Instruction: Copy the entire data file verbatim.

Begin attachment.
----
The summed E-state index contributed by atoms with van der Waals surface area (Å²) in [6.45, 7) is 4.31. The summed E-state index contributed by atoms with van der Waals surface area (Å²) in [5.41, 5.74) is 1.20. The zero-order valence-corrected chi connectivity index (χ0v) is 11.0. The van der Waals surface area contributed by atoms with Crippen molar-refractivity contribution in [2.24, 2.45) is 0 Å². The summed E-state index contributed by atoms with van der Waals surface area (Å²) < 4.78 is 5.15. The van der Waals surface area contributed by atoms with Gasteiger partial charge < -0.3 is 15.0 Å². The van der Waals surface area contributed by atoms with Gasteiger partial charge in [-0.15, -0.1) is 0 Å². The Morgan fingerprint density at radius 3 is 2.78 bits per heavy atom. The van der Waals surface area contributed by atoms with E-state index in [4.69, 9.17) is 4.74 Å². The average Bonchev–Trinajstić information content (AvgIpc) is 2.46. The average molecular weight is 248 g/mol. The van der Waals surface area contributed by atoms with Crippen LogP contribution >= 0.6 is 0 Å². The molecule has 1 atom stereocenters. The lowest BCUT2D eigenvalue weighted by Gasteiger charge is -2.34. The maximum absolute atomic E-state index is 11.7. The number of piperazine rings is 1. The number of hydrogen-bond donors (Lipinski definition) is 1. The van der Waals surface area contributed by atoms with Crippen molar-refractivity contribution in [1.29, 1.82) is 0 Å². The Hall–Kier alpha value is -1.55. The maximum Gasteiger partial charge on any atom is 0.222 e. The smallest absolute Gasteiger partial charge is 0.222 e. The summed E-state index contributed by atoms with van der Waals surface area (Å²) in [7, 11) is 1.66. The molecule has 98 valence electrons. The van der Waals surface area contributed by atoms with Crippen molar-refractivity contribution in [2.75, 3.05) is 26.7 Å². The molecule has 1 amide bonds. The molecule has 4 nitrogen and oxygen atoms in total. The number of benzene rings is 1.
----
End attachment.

The summed E-state index contributed by atoms with van der Waals surface area (Å²) in [6.45, 7) is 4.31. The summed E-state index contributed by atoms with van der Waals surface area (Å²) in [5.41, 5.74) is 1.20. The zero-order valence-corrected chi connectivity index (χ0v) is 11.0. The van der Waals surface area contributed by atoms with Crippen molar-refractivity contribution in [2.24, 2.45) is 0 Å². The summed E-state index contributed by atoms with van der Waals surface area (Å²) < 4.78 is 5.15. The van der Waals surface area contributed by atoms with Gasteiger partial charge < -0.3 is 15.0 Å². The van der Waals surface area contributed by atoms with Gasteiger partial charge in [-0.15, -0.1) is 0 Å². The Morgan fingerprint density at radius 3 is 2.78 bits per heavy atom. The van der Waals surface area contributed by atoms with E-state index in [4.69, 9.17) is 4.74 Å². The average Bonchev–Trinajstić information content (AvgIpc) is 2.46. The average molecular weight is 248 g/mol. The van der Waals surface area contributed by atoms with Crippen LogP contribution >= 0.6 is 0 Å². The molecule has 1 atom stereocenters. The lowest BCUT2D eigenvalue weighted by Gasteiger charge is -2.34. The maximum absolute atomic E-state index is 11.7. The number of piperazine rings is 1. The number of hydrogen-bond donors (Lipinski definition) is 1. The van der Waals surface area contributed by atoms with Crippen molar-refractivity contribution in [1.29, 1.82) is 0 Å². The Hall–Kier alpha value is -1.55. The maximum Gasteiger partial charge on any atom is 0.222 e. The smallest absolute Gasteiger partial charge is 0.222 e. The summed E-state index contributed by atoms with van der Waals surface area (Å²) in [7, 11) is 1.66. The molecule has 98 valence electrons. The van der Waals surface area contributed by atoms with Crippen molar-refractivity contribution in [2.75, 3.05) is 26.7 Å². The molecule has 1 amide bonds. The molecule has 4 nitrogen and oxygen atoms in total. The number of benzene rings is 1.